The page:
Forecasting using Gaussian Random Walk

I recently found @AlexAndorra 's excellent blog post where he models popularity of French presidents with a Gaussian random walk. The model he used looks like this (for more context refer to the aforementioned blog post link):

with pm.Model(coords=COORDS) as hierarchical_popularity:

baseline = pm.Normal("baseline")
president_effect = ZeroSumNormal("president_effect", sigma=0.15, dims="president")
house_effect = ZeroSumNormal("house_effect", sigma=0.15, dims="pollster_by_method")
month_effect = ZeroSumNormal("month_effect", sigma=0.15, dims="month")

# need the cumsum parametrization to properly control the init of the GRW
rw_init = aet.zeros(shape=(len(COORDS["president"]), 1))
rw_innovations = pm.Normal(
"rw_innovations",
dims=("president", "month_minus_origin"),
)
raw_rw = aet.cumsum(aet.concatenate([rw_init, rw_innovations], axis=-1), axis=-1)
sd = pm.HalfNormal("shrinkage_pop", 0.2)
month_president_effect = pm.Deterministic(
"month_president_effect", raw_rw * sd, dims=("president", "month")
)

popularity = pm.math.invlogit(
baseline
+ president_effect[president_id]
+ month_effect[month_id]
+ month_president_effect[president_id, month_id]
+ house_effect[pollster_by_method_id]
)

# overdispersion parameter
theta = pm.Exponential("theta_offset", 1.0) + 10.0

N_approve = pm.BetaBinomial(
"N_approve",
alpha=popularity * theta,
beta=(1.0 - popularity) * theta,
n=data["samplesize"],
observed=data["num_approve"],
dims="observation",
)


Iâ€™m curious to know if it is possible to extend this as a forecasting problem:

• Suppose the presidential duration goes beyond 60 months, how can you continue the forecasts for consecutive months beyond 60? Once the model has been trained, is there a way to keep pushing the Gaussian walk month_president_effect  and the month_effect components into the following months?
• And related to my previous question, will this forecast continue the trend from the last months, or does a new term need to be added to the model to capture the trend, e.g. \beta_0 * time?

Overall, I was thinking of taking the month_president_effect  and the month_effect components, computing the one-step difference between elements and sample from them to generate â€ścorrectionsâ€ť that could be added up (cumsum) and appended to the last value of those components. Not sure if this sounds reasonable.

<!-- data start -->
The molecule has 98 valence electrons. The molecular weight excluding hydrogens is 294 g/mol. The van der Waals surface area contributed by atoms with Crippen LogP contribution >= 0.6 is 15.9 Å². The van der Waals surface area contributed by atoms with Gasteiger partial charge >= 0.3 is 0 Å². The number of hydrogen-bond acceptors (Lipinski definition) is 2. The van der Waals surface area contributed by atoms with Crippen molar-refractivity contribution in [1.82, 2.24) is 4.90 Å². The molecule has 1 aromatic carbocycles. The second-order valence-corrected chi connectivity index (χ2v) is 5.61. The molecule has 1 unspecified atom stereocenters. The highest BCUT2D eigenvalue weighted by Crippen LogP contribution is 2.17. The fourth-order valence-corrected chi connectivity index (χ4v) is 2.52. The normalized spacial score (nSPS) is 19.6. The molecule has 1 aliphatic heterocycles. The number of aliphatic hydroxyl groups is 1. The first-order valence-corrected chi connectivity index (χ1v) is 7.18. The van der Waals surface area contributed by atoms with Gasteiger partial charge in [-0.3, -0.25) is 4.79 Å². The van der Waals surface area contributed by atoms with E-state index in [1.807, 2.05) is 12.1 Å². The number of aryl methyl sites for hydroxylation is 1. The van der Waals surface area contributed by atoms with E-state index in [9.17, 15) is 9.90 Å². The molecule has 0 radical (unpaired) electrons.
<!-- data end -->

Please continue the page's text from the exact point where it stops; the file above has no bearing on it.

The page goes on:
Looking forward to ideas and discussion on this topic.

I wrote a post about the statistics of the GRW model and how it should forecast here. Applying it in your case would be a bit more complex. You would use the procedure I outline in that post to construct that latent GRW process for t+h forecast steps of raw_rw, then combine it with all the other time-invariant parts of your model posterior to generate forecasts.

Donâ€™t expect too much from the GRW out of sample.

Thanks for this, Jesse! This is very insightful. Following-up on this, does it make any sense my comment on computing the one-step difference between consecutive elements of the GRW? In my head, I see these differences as a way to capture the overall trend and trend changes within historical data. So if I extract them and sample from them to mimic a similar behavior into the future, I should be able to keep pushing the same trend observed in the past. Not sure if this sounds reasonable and it it has any theoretical / practical support.

Iâ€™ve never heard of it done the way you propose, but I donâ€™t see why you couldnâ€™t. Everything is worth a try imo. My only concern is that youâ€™re reading a dynamic into the model that the model didnâ€™t actually fit, and thus it could just be random noise. Whatever the difference of the last two posterior values of the GRW happen to be will lead to a deterministic trend, but the model doesnâ€™t â€śknowâ€ť anything about this trend term so itâ€™s questionable whether you have evidence that it exists. In addition, since you donâ€™t model the mean of the GRW, I think the differences will always be mean zero, but itâ€™s late and I didnâ€™t do anything to verify this intuition so I could be wrong.